On the heels of new phone introductions, Samsung on Tuesday said it would ship a total of three cell phones based on Google's open-source Android platform and that it would unveil at least one device using the open-source LiMo Linux software. A senior executive at the Korean company confirmed to Reuters that the the company would sell at least three devices based on the Google platform, which is largely seen as the mostly like to challenge to challenge Apple's dominance.
Last week the world's second largest cell phone maker also confirmed that the first of the Android-based phones would be delayed until the second half this year -- after it was originally scheduled to be available in the Spring -- and that there would not be a Android-based device on display at this week's Mobile World Congress in Spain.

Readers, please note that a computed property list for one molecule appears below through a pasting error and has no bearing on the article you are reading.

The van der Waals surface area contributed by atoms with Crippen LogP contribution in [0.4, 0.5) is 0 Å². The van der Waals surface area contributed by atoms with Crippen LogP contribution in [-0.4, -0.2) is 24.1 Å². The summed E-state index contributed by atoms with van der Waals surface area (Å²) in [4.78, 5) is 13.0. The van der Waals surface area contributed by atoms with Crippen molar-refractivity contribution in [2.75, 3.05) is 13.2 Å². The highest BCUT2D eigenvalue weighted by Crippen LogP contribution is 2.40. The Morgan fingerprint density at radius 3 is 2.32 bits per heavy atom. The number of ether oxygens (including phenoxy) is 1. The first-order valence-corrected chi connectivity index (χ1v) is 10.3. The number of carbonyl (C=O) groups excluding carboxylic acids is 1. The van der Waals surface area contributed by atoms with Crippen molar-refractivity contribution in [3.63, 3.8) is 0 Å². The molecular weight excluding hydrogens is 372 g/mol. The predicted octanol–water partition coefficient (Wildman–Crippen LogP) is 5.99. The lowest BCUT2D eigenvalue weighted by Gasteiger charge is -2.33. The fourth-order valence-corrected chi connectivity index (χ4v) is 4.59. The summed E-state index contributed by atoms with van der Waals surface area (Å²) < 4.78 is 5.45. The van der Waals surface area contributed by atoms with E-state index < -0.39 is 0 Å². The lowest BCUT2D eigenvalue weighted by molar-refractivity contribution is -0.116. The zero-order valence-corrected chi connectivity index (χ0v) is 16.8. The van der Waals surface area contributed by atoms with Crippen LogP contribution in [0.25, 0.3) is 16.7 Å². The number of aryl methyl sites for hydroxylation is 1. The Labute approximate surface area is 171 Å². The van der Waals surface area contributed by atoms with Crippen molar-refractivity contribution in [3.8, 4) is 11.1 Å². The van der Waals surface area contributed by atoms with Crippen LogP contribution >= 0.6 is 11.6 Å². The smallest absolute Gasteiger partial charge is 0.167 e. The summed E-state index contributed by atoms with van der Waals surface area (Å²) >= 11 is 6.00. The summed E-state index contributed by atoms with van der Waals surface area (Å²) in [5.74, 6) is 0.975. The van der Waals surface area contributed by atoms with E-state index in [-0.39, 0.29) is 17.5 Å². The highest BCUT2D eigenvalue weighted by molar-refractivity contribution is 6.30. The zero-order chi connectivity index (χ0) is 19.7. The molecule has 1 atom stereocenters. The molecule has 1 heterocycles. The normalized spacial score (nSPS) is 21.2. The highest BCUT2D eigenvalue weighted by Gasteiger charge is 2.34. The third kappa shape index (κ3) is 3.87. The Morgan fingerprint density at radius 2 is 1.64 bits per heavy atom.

Samsung's head of product strategy, Won-Pyo Hong, also left open the possibility that the company could sell at least one LiMo-based devices and more than three Android-based ones, but was not clear whether it would use the US or Europe market as the testbed for its first Android-based device.
The addition of a LiMo-based phone later this could increase the number of device operating systems the manufacturer utilizes to at least five, including rumored Symbian devices such as the UltraTOUCH and M7600, its own proprietary OS, Windows Mobile, and Google's Android.
Samsung's commitment to LiMo-based handset this year comes on the heels of the announcement last week by six new operators -- all of which committed to delivering LiMo-based handsets in 2009, including Verizon Wireless, NTT DoCoMo, Orange, SK Telecom, Telefonica and Vodafone. Of the 33 current LiMo-compliant handsets, about 10 are being showcased at Mobile World Congress.